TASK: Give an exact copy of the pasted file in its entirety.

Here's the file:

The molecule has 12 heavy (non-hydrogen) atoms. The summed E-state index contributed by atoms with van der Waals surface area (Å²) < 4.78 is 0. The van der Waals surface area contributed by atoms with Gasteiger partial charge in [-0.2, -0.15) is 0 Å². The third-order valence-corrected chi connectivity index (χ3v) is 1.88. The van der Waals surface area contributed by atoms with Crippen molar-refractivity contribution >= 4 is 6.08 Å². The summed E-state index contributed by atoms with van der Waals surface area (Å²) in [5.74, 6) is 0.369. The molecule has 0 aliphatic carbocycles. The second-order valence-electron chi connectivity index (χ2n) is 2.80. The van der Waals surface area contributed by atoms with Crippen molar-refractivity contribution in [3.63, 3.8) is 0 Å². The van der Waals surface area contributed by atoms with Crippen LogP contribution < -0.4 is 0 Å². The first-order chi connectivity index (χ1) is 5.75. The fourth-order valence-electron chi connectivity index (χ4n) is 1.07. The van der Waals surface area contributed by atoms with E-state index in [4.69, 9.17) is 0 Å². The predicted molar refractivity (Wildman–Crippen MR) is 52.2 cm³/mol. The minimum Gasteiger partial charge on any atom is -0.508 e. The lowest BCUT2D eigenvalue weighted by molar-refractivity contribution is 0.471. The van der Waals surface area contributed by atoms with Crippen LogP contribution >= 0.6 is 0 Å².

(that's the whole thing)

The molecule has 12 heavy (non-hydrogen) atoms. The summed E-state index contributed by atoms with van der Waals surface area (Å²) < 4.78 is 0. The van der Waals surface area contributed by atoms with Gasteiger partial charge in [-0.2, -0.15) is 0 Å². The third-order valence-corrected chi connectivity index (χ3v) is 1.88. The van der Waals surface area contributed by atoms with Crippen molar-refractivity contribution >= 4 is 6.08 Å². The summed E-state index contributed by atoms with van der Waals surface area (Å²) in [5.74, 6) is 0.369. The molecule has 0 aliphatic carbocycles. The second-order valence-electron chi connectivity index (χ2n) is 2.80. The van der Waals surface area contributed by atoms with Crippen molar-refractivity contribution in [3.63, 3.8) is 0 Å². The van der Waals surface area contributed by atoms with Crippen LogP contribution < -0.4 is 0 Å². The first-order chi connectivity index (χ1) is 5.75. The fourth-order valence-electron chi connectivity index (χ4n) is 1.07. The van der Waals surface area contributed by atoms with E-state index in [4.69, 9.17) is 0 Å². The predicted molar refractivity (Wildman–Crippen MR) is 52.2 cm³/mol. The minimum Gasteiger partial charge on any atom is -0.508 e. The lowest BCUT2D eigenvalue weighted by molar-refractivity contribution is 0.471. The van der Waals surface area contributed by atoms with Crippen LogP contribution >= 0.6 is 0 Å².